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Huge bridge crashes down into Norwegian river with drivers somehow surviving ‘catastrophic’ collapse

Huge 485ft wood and steel bridge crashes down into Norwegian river just ten years after opening with drivers somehow surviving the ‘catastrophic’ collapse as they crossed

  • Nearby houses shake as huge lorry nearly falls into river when bridge collapsed in Norway during rush hour
  • A helicopter was needed to pull the truck driver out of his vehicle, with another car driver able to climb out
  • The bridge opened in 2012 and was inspected just last year, raising fears other crossings could be vulnerable
  • One resident said: ‘The house shook. I rolled up the blinds […] and looked right at a bridge laying in the river’

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A 485ft-long bridge in Norway collapsed during rush hour this morning, sending a lorry and a car plunging toward the water below.

Police were called just after 7.30am local time to attend the fallen Tretten Bridge, central Norway, which crosses the Gudbrandsdalslaagen River.

Both drivers were rescued and doing well, police said.

A helicopter was needed to pull the lorry driver out of his sunken vehicle, which sat in an almost vertical position on a collapsed section of the bridge raised at an angle out of the water.

The immense bridge made of wood and steel was built just a decade ago, but two vehicles fell as it collapsed earlier today

The driver of the car managed to get out of his vehicle and climb to safety by himself.

The nearly 150 metre-long bridge connects the west bank of the Gudbrandsdalslaagen River and the village of Tretten.

The bridge is just a decade old, having opened in 2012.

‘It is completely catastrophic, completely unreal,’ mayor Jon Halvor Midtmageli told newspaper Dabgladet. 

‘It is also a fairly new bridge.

‘It is completely destroyed, everything has fallen down,’ he added.

A helicopter was needed to retrieve the truck driver, who was lucky to survive the 'catastrophic' collapse during rush hour

A helicopter was needed to retrieve the truck driver, who was lucky to survive the ‘catastrophic’ collapse during rush hour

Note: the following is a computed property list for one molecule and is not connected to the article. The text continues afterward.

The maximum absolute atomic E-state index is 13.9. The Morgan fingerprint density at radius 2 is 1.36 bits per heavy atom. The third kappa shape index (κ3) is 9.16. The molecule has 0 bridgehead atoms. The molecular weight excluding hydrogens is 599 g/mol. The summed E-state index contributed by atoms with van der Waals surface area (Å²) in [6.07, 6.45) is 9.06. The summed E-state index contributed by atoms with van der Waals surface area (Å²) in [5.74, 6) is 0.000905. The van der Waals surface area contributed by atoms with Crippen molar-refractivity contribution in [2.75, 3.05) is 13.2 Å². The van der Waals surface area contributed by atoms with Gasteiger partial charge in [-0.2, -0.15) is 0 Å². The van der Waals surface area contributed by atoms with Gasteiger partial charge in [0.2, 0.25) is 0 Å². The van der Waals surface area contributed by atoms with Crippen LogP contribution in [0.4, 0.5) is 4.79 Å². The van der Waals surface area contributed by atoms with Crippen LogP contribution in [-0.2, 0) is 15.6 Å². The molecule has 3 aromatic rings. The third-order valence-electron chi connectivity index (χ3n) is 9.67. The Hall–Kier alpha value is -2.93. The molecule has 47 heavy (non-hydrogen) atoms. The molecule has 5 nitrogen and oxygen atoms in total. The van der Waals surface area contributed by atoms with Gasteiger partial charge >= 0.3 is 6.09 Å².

The driver of the car (pictured perched just above the rapidly flowing river) was able to climb out of his car and to safety

The driver of the car (pictured perched just above the rapidly flowing river) was able to climb out of his car and to safety

The Norwegian Automobile Federation said the bridge was last checked in 2021, raising concern about the safety of such bridges.

‘We who travel on the roads must be able to trust that the bridges are safe to drive on,’ the organisation’s spokeswoman Ingunn Handagard told the Norwegian news agency NTB.

The cause of the collapse was not immediately known.

The Norwegian Public Roads Administration demanded an independent investigation.

Local authority workers look on as the river flows violently into the fallen, 485ft-long bridge in central Norway today

Local authority workers look on as the river flows violently into the fallen, 485ft-long bridge in central Norway today

Chunks of wood became unstuck from the concrete pillars they were attached too, seemingly under the weight of the lorry

Chunks of wood became unstuck from the concrete pillars they were attached too, seemingly under the weight of the lorry

‘It must be safe to drive on Norwegian roads. That is why it is important to get to the bottom of this case,’ said the administration’s head, Ingrid Dahl Hovland.

Atle Formo, who lives by the Tretten bridge, said he heard ‘an intense crash’.

‘The whole house was shaking. I was rolling up the blinds in the bedroom and looked right at a bridge laying in the river,’ he told Norwegian broadcaster TV2.

Terrifying images showed the wood and steel bridge entirely wrecked, seemingly under the weight of the lorry

Both drivers walked out of the catastrophic incident miraculously unscathed this morning

Terrifying images showed the wood and steel bridge entirely wrecked, seemingly under the weight of a lorry. Both drivers walked out of the catastrophic incident miraculously unscathed this morning

A similar nearby bridge in Sjoa in the Gudbrand valley, also made of glued laminated timber, collapsed in 2016.

The driver of a lorry who was crossing the bridge at the time was slightly injured.

Following that collapse, 11 similar bridges, including the one in Tretten, were temporarily closed by the government body that is in charge of Norway’s infrastructure.

The agency said in a report about the 2016 collapse that ‘the direct cause of the bridge collapse is a defective joint in the framework’.

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